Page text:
She'd fainted the first and last time Mom talked us into doing yoga with her. I still have a photo my father took that day on the lawn, of the three of us doing downward-facing dog or some other mortifying position that, our mother had convinced herself, was helping her arthritis. Margaret, Mom, and I are bent till our heads nearly touch the ground, like those snakes that, Margaret told me, bite their tails and roll after the children they swallow whole. Planted apart for balance, our legs take up most of the photo, downward-facing croquet hoops of descending sizes. What the picture doesn't show is that, seconds after it was taken, Margaret collapsed in a pile of leaves. At first we'd thought she was joking.

Our pediatrician, Dr. Viscott, ran some tests and said that Margaret should eat well, exercise, don't smoke. That stutter on her heart graph was something they'd keep their eye on.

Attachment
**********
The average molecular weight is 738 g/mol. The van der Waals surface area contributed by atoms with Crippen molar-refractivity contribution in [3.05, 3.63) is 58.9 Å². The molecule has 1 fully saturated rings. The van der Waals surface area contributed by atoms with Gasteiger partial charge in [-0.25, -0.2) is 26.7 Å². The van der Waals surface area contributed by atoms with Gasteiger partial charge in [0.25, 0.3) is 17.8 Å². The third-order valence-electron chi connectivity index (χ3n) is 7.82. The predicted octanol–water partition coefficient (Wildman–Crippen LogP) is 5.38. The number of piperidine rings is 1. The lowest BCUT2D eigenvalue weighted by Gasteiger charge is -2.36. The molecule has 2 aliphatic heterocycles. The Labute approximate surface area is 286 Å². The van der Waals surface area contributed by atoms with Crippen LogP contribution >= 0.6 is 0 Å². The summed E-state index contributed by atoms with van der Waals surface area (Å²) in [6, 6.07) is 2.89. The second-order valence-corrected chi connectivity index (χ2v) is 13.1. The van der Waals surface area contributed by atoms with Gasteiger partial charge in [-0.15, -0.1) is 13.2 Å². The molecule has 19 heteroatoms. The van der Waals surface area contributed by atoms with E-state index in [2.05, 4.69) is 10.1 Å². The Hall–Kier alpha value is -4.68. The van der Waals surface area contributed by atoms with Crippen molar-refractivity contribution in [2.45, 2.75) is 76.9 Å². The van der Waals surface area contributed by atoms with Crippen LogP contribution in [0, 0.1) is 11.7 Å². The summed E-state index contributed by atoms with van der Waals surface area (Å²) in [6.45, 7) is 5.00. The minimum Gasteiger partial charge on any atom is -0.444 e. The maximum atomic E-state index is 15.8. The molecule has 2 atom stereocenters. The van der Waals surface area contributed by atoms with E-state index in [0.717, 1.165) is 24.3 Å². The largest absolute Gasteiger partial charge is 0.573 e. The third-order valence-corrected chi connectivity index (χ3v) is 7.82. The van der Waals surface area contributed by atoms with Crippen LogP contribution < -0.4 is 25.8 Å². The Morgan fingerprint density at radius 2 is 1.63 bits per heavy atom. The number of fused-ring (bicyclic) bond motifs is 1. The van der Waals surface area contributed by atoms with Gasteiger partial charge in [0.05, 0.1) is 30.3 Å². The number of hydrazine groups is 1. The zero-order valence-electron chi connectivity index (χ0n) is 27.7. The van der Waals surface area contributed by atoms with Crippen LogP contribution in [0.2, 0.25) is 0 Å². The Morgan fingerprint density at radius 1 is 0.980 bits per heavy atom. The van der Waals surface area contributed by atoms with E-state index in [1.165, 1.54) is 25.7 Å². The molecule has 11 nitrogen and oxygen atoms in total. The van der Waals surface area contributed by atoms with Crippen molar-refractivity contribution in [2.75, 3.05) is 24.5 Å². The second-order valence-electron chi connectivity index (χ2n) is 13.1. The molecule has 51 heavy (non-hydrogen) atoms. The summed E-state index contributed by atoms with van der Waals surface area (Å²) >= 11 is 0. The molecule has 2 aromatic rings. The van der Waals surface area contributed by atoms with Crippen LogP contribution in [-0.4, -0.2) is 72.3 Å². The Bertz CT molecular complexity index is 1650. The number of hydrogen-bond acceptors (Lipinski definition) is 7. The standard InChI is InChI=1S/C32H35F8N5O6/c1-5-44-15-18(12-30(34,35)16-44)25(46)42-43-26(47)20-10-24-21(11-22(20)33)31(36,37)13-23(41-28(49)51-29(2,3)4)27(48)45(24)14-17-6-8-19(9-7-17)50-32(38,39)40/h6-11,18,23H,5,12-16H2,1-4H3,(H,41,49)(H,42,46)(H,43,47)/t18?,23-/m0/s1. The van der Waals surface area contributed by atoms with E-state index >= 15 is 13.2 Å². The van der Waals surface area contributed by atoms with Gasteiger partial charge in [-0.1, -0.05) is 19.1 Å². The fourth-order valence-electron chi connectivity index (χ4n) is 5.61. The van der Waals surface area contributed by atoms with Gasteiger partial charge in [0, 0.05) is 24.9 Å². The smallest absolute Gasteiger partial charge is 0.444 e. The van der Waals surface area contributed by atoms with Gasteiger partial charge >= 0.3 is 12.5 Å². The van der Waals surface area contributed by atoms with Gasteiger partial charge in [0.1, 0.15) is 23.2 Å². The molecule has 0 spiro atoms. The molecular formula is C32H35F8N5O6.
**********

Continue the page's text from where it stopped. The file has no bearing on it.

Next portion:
Margaret knew she could smoke around me. Smoking was the least of the things she trusted me to keep secret.

From across the lake, we heard our mother practicing the spooky Chopin waltz that always made me think of ballroom dance music for ghosts. She kept making mistakes and starting over again. She'd wanted to be a pianist, she'd gone to music school, but she changed her plans when she met my dad and they ran off to be hippies. Margaret had found a snapshot of them picking soybeans on a commune in northern California. Long hair, overalls, bandannas, a Jesus beard on Dad.

Excerpted from Goldengrove by Francine Prose. Copyright © 2008 by Francine Prose. Excerpted by permission of Harper Collins. All rights reserved.